From Oxygen’s Street Art Throwdown to Spike TV’s Framework to the 2015 Academy Awards to Toyota’s MIRAI—Art Center alumni were featured across the media landscape, doling out expertise on art and design-based reality shows and creating inventive animation and futuristic vehicles. See the full scope of this month’s alumni accomplishments below.
Today, Buzzfeed published the following photo essay, featuring Product Design alum Edward Eyth’s “Back to the Future Part II” concept art. The piece offers a prescient glimpse at the 1988 sketches of the futuristic world of 2015. What better way to kick off the weekend than by looking back at an Art Center alum’s vision for the future that is now.
Cloud 9, an award-winning Barcelona-based firm known for its dynamic, cutting-edge architecture, has collaborated with Art Center’s Environmental Design Department to design and fabricate a work/play pavilion for a residential site located on Spain’s Costa Brava.
Students from multiple disciplines were challenged to create an innovative structure that would draw inspiration from the local environment (a Mediterranean hillside amid tall pine trees), integrate new media, and become a case study for future projects. Cloud 9 director Enric Ruiz-Geli, imbued by Buckminster Fuller’s interest in natural geometry and parametric design, gave students their brief in February 2013 and followed up with regular visits as the project progressed. Concepts were developed and prototyped at the College’s Hillside Campus in Pasadena before being implemented at the site in Spain.
1966 Batman TV Series Batmobile designed by George Barris
Four authentic, full-scale Batmobiles will roll onto the field at Art Center’s Street to Screen: Car Classic 2014 event this Sunday. Exploring the impact transportation and entertainment design has had on Hollywood and the entertainment industry—on camera, on the road and behind the scenes—this year’s Bat-tastic concours confab will host a critical mass of the caped crusader’s legendary vehicles.
Viewbook photographer Stella Kalinina (BFA 13) with the finished product in hand. (Photo by Chuck Spangler)
Remember when you were shopping around for college? You were likely deluged with thick catalogs and eye-catching viewbooks sent by institutions vying for your attention. Even in the internet era, the printed viewbook remains a vital tool for communicating a school’s value proposition to prospective students—especially when it comes to art and design schools.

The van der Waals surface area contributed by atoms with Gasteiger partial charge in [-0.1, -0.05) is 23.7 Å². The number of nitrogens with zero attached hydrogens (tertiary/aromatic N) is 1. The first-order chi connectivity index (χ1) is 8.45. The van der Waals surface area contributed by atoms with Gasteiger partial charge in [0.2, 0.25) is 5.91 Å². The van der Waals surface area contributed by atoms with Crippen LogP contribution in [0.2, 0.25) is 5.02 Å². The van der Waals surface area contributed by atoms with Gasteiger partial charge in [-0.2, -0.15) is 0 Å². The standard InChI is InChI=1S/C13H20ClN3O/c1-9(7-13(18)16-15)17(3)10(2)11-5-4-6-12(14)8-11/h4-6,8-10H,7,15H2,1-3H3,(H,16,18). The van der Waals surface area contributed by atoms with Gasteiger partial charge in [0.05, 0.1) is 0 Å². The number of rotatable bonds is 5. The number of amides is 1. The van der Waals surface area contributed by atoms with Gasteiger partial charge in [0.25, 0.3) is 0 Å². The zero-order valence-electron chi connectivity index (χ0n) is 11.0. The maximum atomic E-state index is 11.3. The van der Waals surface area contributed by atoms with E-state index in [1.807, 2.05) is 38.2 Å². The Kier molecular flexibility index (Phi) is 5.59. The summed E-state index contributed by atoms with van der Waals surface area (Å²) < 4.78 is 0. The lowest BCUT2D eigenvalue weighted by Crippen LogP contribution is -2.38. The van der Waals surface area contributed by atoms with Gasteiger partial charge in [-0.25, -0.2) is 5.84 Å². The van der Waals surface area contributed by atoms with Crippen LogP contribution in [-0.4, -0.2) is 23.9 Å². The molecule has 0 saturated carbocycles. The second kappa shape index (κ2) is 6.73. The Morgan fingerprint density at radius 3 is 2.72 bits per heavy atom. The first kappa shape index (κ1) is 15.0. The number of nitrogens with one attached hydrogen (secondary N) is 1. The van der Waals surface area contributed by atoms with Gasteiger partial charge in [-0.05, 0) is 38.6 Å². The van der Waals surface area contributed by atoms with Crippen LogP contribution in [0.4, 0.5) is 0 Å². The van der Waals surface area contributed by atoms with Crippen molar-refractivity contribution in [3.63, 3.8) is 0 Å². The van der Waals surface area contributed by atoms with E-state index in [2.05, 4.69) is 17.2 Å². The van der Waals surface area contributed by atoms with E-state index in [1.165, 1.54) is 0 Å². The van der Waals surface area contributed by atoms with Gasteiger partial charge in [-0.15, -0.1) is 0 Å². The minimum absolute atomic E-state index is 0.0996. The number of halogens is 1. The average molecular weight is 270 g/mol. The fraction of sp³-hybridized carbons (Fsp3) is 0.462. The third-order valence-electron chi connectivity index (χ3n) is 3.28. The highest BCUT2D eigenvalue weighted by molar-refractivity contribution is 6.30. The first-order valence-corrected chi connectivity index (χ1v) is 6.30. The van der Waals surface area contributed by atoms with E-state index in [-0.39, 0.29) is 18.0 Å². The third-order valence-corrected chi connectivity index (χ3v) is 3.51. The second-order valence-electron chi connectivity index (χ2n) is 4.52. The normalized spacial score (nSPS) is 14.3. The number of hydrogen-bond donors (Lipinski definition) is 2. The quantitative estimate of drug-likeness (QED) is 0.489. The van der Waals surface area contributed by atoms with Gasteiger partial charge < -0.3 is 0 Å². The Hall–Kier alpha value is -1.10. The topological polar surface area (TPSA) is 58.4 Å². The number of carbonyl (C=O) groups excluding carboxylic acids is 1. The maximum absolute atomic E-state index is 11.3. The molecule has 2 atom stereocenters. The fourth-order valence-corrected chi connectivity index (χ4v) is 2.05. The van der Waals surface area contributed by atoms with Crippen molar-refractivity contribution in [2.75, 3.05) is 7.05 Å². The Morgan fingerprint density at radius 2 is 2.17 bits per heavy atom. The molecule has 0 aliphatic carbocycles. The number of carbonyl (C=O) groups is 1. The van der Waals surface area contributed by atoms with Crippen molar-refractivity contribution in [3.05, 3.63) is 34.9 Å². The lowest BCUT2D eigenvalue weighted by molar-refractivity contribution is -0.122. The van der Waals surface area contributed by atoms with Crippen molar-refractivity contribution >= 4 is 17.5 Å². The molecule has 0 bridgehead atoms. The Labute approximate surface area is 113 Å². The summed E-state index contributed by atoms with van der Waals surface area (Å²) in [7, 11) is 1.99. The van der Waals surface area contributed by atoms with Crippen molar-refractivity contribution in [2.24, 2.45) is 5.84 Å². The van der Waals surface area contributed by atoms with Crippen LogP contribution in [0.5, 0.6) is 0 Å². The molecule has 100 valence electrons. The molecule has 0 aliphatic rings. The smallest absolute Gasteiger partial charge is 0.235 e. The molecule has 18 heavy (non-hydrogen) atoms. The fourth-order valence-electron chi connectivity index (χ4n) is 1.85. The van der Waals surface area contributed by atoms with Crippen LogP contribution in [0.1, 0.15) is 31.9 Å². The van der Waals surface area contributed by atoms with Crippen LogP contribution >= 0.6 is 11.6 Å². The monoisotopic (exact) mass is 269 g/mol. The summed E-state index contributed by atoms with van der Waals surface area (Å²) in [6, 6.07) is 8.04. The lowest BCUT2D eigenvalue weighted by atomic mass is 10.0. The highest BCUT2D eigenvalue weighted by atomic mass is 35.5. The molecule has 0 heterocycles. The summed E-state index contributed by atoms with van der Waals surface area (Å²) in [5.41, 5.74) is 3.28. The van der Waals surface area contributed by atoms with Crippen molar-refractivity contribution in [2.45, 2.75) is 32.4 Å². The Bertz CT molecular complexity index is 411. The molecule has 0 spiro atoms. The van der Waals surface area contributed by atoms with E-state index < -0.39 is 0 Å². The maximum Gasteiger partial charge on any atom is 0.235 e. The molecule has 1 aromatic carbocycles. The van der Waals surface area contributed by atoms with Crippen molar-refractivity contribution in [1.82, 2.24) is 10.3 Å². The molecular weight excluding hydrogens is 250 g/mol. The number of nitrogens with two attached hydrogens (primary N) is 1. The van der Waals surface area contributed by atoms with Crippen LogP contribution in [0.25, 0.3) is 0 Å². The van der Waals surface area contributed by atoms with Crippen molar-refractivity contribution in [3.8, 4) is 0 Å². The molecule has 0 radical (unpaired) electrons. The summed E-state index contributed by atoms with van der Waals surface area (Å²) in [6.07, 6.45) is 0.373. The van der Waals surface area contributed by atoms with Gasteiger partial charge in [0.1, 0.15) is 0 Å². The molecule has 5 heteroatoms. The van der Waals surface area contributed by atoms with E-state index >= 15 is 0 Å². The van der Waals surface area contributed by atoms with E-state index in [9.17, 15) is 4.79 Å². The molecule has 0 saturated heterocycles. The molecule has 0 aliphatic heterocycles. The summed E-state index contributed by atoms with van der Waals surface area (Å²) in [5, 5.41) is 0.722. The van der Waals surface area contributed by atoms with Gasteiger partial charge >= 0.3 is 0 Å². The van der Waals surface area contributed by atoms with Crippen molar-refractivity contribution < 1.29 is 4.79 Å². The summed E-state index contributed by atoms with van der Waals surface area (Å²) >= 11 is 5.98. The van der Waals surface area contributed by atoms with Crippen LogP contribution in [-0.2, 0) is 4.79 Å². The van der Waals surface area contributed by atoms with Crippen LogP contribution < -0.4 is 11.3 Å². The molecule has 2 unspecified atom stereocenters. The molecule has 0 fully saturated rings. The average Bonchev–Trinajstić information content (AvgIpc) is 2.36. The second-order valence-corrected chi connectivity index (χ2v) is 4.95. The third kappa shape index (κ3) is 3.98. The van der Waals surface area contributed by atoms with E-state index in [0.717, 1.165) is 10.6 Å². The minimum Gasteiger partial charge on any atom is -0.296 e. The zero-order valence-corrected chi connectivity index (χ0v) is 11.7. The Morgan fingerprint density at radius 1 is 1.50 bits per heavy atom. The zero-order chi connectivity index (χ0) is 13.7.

Art Center’s 2015–2016 Viewbook, showcasing student work in 11 undergraduate and six graduate degree programs, was published in September, both in print and online. Content and design for the biennial publication are developed by a core team of Marketing and Communications staff members, in collaboration with Kit Baron, senior vice president, Admissions and Enrollment Management, and the College’s Provost Fred Fehlau.
High-quality visuals are key to the Viewbook, which this year features contributions from photographer Stella Kalinina (BFA 13), commissioned to capture student life on campus and in classrooms. It was a large and complex project, one that Stella was well prepared for as a recent graduate of the College’s Photography and Imaging program, with its emphasis on technical and professional skills along with creative expression. (more…)
The Star Wars Rebels crew from L to R: Sabine, Chopper, Kanan, Ezra, Zeb and Hera (Disney XD)
As the concept artist for the original Star Wars trilogy, Illustration alumnus Ralph McQuarrie (BFA 56) was instrumental in the creation of those films’ fantastical characters and settings. In fact, the late McQuarrie’s pre-production paintings he created in 1975—including depictions of the villainous Darth Vader, the Millennium Falcon starship and the Death Star space station—were instrumental in convincing 20th Century Fox to fund the first film.
“He was one of the main godfathers of concept design,” says Tim Flattery, chair of Art Center’s Entertainment Design Department of McQuarrie. “His groundbreaking work on Star Wars catapulted visual storytelling to a new level and will continue to inspire concept artists for generations to come.” (more…)